High on the list were job creation by borrowing money from the Unemployment Disability Fund. The goal is to get people back to work and paying taxes.
"You will receive a $500 million jobs package that we estimate could train up to 140,000 workers and help create 100,000 jobs," he said.
To help companies hire, Schwarzenegger wants to make it more difficult to block construction projects and limit lawsuits against businesses. Those are no-no's in the eyes of the Democratic majority.
"His job package calls for the rollback of environmental and consumer protection laws," Senate President Darrell Steinberg, D-Sacramento.
"We have tens of thousands of highly skilled, highly trained workers that need to go back to work in their field," Assembly Speaker Karen Bass, D-Los Angeles said.
To help ease future budget strains, Schwarzenegger renewed his call for sweeping changes to the state's pension and tax systems.
"The budget crisis is our Katrina, we knew it was coming. We've known it for years and Yet Sacramento would not reinforce the economic levees," Schwarzenegger said.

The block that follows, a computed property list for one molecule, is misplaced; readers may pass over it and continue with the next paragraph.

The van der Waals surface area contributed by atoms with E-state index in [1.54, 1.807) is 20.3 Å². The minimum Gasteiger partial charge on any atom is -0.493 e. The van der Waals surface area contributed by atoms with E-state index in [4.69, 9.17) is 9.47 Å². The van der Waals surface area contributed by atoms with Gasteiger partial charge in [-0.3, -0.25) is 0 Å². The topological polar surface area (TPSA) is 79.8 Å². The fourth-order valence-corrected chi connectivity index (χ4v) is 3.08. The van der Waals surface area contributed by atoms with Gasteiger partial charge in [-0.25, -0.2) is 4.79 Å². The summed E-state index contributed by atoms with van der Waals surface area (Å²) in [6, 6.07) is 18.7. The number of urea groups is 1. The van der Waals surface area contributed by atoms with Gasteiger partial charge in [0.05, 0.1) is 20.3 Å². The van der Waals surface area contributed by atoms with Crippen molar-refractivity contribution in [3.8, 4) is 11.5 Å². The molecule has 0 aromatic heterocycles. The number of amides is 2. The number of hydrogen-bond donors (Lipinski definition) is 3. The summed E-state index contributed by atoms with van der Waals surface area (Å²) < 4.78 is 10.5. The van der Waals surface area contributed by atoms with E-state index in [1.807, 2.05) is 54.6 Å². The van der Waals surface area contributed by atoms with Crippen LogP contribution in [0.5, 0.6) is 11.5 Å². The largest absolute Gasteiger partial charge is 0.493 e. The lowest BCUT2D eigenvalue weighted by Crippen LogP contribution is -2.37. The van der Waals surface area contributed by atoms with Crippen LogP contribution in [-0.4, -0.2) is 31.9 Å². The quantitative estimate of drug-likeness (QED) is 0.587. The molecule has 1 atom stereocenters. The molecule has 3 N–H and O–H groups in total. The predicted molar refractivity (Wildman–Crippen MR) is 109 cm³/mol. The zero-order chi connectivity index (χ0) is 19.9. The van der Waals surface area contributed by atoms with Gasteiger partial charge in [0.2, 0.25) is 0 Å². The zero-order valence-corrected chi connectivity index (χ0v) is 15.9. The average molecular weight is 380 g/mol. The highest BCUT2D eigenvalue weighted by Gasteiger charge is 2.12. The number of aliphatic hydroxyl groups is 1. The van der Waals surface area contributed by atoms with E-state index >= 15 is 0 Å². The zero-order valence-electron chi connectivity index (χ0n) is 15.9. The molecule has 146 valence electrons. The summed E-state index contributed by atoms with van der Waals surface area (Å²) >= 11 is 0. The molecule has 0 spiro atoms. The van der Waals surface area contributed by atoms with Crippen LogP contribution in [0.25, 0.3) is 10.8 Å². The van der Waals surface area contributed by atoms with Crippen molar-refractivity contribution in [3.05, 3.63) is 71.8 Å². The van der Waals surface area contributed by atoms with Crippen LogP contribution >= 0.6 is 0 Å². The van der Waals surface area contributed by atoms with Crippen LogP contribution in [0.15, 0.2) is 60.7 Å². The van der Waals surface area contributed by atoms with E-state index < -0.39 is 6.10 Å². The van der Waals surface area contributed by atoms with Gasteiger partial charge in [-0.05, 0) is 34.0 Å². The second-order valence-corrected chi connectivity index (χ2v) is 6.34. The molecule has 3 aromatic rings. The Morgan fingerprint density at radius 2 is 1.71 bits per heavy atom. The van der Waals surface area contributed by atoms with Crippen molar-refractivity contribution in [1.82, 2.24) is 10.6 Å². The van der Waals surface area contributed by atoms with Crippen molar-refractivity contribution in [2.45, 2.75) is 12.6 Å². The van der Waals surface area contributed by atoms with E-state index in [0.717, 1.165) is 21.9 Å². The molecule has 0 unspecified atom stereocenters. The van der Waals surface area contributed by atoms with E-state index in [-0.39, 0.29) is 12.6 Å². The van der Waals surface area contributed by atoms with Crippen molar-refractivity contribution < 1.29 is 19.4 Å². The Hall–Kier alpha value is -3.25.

But until the fixes are in place, Schwarzenegger warns more pain is ahead because the state faces a new $21 billion deficit. He promised, though, to protect education and even went a step further.
"I will submit to you a Constitutional amendment so that never again do we spend a greater percentage of our money on prisons than on higher education," Schwarzenegger said.
Right now, 11 percent of California's budget goes to prisons, while 7.5 percent goes to higher education. Schwarzenegger proposed to bring down incarceration costs by privatizing prisons.
Schwarzenegger had some tough talk too aimed at the federal government, which continues to short-change California in the dollars that come back. He urged the state's Congressional Delegation to vote against President Obama's Healthcare Reform bill, which Schwarzenegger once supported. Speculation is he's using his support to leverage more federal aid to California.